Here’s a screenshot of WP Article Audit plugin.
How to Update Thin Content for Better Performance
Once you decide to improve the performance of the thin content on your blog, follow the steps below to improve their performance.
Revamp the Content: If the post is very old, chances are much of the content is no longer relevant or accurate. The trends may have changed or even become completely obsolete. In order to make it current and useful, you need to use the updated info.
Look for mention of any outdated tool, plugin, screenshot, industry data or best practices. Rather than offering a cosmetic facelift, try to treat it as a new post in order to make it truly valuable.
Recommended Post: A Layman’s Guide to Writing Authority Content Faster
Retain both Post URL and Keyword in Title: Since you’re rewriting an old post, there’s no need to change the post URL. In fact if you try to post URL, Google will treat it as a new post and you will lose any potential benefit of your old URL.
Similarly, if you want to change the title of your old post, try to retain the primary keyword. Changing or removing the primary keyword might result in losing any SEO value.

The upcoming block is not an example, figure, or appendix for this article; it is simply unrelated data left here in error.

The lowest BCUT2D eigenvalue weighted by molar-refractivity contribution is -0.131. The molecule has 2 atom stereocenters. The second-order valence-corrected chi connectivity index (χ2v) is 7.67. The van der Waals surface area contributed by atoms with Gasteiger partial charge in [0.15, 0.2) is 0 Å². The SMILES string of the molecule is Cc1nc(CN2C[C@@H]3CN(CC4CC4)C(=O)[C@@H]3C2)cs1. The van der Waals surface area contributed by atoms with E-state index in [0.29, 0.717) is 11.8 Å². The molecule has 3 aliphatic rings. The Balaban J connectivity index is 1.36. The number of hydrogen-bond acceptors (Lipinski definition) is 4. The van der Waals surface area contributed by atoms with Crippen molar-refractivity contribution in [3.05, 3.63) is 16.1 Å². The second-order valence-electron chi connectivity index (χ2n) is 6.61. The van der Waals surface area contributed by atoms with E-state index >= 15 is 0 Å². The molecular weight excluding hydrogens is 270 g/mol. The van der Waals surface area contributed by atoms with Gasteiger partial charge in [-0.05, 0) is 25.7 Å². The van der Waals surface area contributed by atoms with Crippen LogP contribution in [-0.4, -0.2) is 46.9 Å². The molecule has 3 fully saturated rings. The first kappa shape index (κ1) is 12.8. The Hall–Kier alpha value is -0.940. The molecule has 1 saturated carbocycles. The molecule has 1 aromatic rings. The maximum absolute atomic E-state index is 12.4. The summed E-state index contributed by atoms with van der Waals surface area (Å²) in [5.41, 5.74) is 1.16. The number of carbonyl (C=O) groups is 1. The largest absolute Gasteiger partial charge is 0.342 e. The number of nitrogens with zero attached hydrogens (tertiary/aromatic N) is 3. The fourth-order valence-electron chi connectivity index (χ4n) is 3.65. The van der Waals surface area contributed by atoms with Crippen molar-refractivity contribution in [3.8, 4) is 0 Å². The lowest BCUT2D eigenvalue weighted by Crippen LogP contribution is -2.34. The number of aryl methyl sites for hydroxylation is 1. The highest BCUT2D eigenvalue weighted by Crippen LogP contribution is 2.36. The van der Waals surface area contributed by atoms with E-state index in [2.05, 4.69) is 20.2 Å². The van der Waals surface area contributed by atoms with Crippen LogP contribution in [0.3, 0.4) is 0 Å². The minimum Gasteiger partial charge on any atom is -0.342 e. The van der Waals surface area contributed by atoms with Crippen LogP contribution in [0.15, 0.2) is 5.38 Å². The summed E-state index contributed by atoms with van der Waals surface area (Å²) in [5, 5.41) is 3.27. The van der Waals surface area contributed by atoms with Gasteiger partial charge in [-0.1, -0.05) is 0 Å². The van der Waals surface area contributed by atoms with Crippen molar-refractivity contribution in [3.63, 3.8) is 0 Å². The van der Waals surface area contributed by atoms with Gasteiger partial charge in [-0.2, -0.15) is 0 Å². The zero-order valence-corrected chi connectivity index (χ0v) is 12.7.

Rewrite Meta Description: Once you have updated the old post with accurate and current information, it’s time to brush off the old meta description and make it shiny. Although changing meta description will not have any impact on the overall SEO value, it will certainly improve your CTR (Click through Rate) on Google Search Result Pages.
Update the Internal Linking: The old posts may contain some links to both internal sources as well as external sources. See to it if they can be optimized for better user experience. Chances are you may have written any new posts that you want to link to. Updating internal linking will boost your SEO value as well.
Add an Editor’s Note: In order to reduce potential confusion and boost transparency, you might want to add an editor’s note at the end of the post.
Optimizing content goes a long way in ensuring your blog remains popular with your subscribers and relevant to search engines. No matter how frequently you blog, it’s imperative to update your old content at least once in a week to help your blog make the most of Google’s crawl budget and grow organically.
What steps do you follow to improve the old content of your blog? Let me know in the comments blow.